It’s still pretty chilly outside here in the Midwest, and we’re feeing a little antsy about getting back into the garden. It’s not quite time to start planting yet, but it is the perfect time to start thinking about planning your summer vegetable garden. While we have a pretty long growing season here in Des Moines at about 175 days, some things need a little longer to mature. We can get a jump on the season by starting some of our seeds indoors this spring.
Here’s our guide to starting seeds in Iowa.
What You Need to Start Seeds Indoors
Starting seeds indoors is fairly simple, but it’ll go a lot better if you have a few specific items that make the planting process easier. Here are the items you’ll need to get the best results possible when starting seeds indoors.
Starter soil mix
Plastic plant trays (with clear covers)
Grow lights (minimum of one 2′ light per tray of seeds, but two is even better!)
Seedling starter heating mat
Why Use a Grow Light?
We consider grow lights a seed starting essential because even in the brightest window, most seedlings will grow tall, leggy, and weak without supplemental grow lights. Many grow lights these days are LEDs, so they use hardly any energy, and the bulbs won’t burn out for years and years to come.
Grow lights need to be very close to the trays when plants are just sprouting, no more than 4 inches above the soil. This is to ensure the plants get enough light and don’t get too tall and spindly. As your seedlings grow, you can move the lights up, always keeping them around 3-4 inches from the tops of the plants. To make sure seedlings get enough light, keep grow lights on for 12-14 hours per day.
Using Heating Mats
Seedling starter heating mats are nice to have, but they’re not necessarily essential. You’ll have the most success with seed germination if you keep the soil temperature between 70-75°F. A heat mat makes it easy to maintain this temperature for your seedlings if the temperature in your house tends to fluctuate.
Labels are essential, believe us! If you don’t put labels on your seedlings, the chances are that you’ll forget what you planted in each tray after a week or two. We have a few different options for planting labels that you can write the names on, or if you’ve got popsicle sticks left over from a child’s school project, you could use them.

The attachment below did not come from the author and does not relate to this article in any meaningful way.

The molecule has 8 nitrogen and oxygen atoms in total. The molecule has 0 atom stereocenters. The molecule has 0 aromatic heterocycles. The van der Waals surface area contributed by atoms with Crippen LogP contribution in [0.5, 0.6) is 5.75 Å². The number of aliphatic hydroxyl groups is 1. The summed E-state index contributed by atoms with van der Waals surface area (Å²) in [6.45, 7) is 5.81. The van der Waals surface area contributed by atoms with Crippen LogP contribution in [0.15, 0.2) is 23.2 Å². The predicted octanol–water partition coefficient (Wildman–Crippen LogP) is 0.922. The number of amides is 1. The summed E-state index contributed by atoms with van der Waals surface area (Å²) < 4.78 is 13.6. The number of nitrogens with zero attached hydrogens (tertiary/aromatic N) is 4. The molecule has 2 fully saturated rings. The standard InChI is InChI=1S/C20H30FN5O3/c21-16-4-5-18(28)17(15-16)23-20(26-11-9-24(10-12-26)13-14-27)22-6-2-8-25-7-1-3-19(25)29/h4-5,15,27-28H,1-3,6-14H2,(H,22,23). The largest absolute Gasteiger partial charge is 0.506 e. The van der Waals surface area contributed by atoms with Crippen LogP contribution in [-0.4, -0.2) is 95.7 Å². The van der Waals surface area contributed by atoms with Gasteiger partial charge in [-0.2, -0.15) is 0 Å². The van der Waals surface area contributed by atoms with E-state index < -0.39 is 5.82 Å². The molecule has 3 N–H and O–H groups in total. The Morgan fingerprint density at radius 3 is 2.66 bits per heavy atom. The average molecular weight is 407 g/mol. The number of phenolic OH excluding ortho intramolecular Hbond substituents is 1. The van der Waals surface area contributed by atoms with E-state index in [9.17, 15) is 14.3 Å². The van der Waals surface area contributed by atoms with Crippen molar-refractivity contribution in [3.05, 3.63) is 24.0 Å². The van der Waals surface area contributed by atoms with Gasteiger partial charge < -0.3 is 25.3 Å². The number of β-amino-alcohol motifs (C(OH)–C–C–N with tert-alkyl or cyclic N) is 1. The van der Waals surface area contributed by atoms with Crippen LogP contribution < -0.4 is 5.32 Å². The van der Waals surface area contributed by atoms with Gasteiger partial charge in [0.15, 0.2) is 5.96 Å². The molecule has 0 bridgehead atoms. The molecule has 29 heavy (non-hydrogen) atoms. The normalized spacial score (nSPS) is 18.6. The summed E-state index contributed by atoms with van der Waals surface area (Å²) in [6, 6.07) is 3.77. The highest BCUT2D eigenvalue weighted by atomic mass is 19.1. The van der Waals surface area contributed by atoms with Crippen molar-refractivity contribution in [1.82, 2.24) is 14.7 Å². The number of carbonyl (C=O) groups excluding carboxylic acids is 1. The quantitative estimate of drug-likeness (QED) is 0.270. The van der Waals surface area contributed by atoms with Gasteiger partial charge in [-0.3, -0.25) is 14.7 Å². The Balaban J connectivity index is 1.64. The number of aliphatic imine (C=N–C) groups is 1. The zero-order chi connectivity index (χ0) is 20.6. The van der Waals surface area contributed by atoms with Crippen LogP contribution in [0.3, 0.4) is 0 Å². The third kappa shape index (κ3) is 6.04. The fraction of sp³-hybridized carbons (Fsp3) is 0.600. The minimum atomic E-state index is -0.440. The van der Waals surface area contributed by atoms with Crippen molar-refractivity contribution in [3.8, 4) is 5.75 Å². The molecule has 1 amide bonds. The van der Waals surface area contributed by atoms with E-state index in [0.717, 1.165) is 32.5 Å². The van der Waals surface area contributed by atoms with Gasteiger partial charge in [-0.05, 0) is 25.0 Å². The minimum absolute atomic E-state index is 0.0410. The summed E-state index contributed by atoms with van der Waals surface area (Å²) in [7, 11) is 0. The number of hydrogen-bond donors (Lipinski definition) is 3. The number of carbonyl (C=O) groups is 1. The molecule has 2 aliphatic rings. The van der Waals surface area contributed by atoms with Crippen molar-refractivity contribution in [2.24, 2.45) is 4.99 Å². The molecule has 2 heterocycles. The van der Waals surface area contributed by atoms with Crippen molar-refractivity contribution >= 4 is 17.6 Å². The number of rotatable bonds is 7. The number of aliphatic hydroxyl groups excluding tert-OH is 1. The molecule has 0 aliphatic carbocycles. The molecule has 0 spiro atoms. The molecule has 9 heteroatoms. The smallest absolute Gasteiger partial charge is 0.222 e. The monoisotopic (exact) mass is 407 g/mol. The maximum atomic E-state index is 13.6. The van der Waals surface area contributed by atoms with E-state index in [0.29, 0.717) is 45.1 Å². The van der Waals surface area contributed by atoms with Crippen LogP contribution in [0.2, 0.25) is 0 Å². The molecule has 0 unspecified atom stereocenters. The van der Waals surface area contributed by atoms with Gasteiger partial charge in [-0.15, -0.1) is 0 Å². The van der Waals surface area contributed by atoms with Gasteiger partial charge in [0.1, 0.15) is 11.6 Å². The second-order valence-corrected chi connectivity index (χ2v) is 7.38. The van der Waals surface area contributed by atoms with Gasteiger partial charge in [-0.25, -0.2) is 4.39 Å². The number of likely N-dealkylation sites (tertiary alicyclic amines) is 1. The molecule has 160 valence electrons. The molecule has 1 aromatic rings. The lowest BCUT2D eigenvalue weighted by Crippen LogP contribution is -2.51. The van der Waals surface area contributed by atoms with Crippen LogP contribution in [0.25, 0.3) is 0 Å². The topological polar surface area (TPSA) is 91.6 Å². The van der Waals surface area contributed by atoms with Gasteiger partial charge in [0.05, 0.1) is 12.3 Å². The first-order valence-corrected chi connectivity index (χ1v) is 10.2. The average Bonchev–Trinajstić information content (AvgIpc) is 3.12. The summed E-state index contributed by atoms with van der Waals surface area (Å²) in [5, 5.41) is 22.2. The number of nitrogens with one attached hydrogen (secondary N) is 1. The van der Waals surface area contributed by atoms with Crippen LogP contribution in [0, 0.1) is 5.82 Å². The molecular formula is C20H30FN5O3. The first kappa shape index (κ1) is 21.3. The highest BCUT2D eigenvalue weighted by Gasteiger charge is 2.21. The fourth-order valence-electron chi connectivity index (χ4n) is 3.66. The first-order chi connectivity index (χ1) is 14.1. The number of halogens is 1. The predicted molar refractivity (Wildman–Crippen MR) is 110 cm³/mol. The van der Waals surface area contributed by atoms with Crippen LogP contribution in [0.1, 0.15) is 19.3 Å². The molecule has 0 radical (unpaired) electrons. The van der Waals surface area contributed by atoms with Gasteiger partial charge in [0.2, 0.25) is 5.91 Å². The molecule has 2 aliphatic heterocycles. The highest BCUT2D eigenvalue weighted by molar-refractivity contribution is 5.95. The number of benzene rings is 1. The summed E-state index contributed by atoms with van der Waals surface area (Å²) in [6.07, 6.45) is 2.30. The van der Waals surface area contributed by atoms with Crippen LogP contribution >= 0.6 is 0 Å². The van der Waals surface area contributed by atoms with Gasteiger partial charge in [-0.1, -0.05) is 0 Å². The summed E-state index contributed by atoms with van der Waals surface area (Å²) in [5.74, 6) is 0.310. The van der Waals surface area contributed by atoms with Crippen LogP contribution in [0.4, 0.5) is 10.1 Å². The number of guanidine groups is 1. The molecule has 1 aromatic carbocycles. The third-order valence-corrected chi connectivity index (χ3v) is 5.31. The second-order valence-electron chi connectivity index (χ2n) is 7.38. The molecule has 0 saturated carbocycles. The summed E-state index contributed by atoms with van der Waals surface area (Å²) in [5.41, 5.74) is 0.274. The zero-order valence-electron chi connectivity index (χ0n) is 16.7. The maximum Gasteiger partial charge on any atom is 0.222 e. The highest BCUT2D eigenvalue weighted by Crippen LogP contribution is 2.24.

When To Start Different Vegetables and Herbs
Many seed packets include information about when to plant the seeds indoors. Usually, they mention the number of weeks before the last frost date. Our last frost in Iowa is generally around the middle of April, so count backward from April 15 to determine when you should start planting each of your seeds indoors.
January January is a little too early for starting most seeds. There are a few woody herbs that are slow growers, like oregano, lavender, rosemary, thyme, and sage, that you can start in January if you like.
February Towards the end of February, you should be planting seeds for bell peppers, cabbage, celery, eggplant, leeks, onions, and tomatoes.
March About the middle of March, you can start planting seeds for broccoli, Brussels sprouts, cauliflower, collards, cucumbers, and Swiss chard.
Towards the end of March, you can start planting seeds for cantaloupe, watermelon, lettuce, pumpkins, squashes, and sweet potatoes.
April By mid-April, you should be able to start transplanting your seedlings outdoors, and direct seeding others into the garden.
It might be too early to start sowing now, but it is a great time to do some research about any new vegetables and herbs you want to try this year. If you have trays and seedling containers you’re reusing this year, make sure to wash them up and rinse them with a water and bleach solution. If you already have grow lights, check to make sure the bulbs are all working. If you need to stock up or replace any equipment, visit our garden center in Des Moines! We can get you any seed starting supplies you need, as well as plenty of exciting seeds to inspire your planning.
Gardening is constantly evolving, which is a gift to us gardeners that want to change things up and keep up with the latest new idea. Every year the whole gardening process starts again, with planning, planting, nurturing, and finally the beauty of your efforts in full bloom. Every spring we get the choice of which classics we want to hang onto for another year, and what new styles we’re ready to embrace! Although flower beds are nice, containers are where true creativity has the chance to flow.
Containers for Any Home: Containers can work for anyone from a tiny apartment space with mere square feet on the balcony to rural homesteads with acres of land. They’re the perfect place to experiment without the larger commitment of planting in beds. Best of all, they act like throw pillows for your landscape, accenting here and there to frame the rest of your garden design. As such pivotal pieces in your backyard repertoire, it’s worth taking some time to design what goes into them.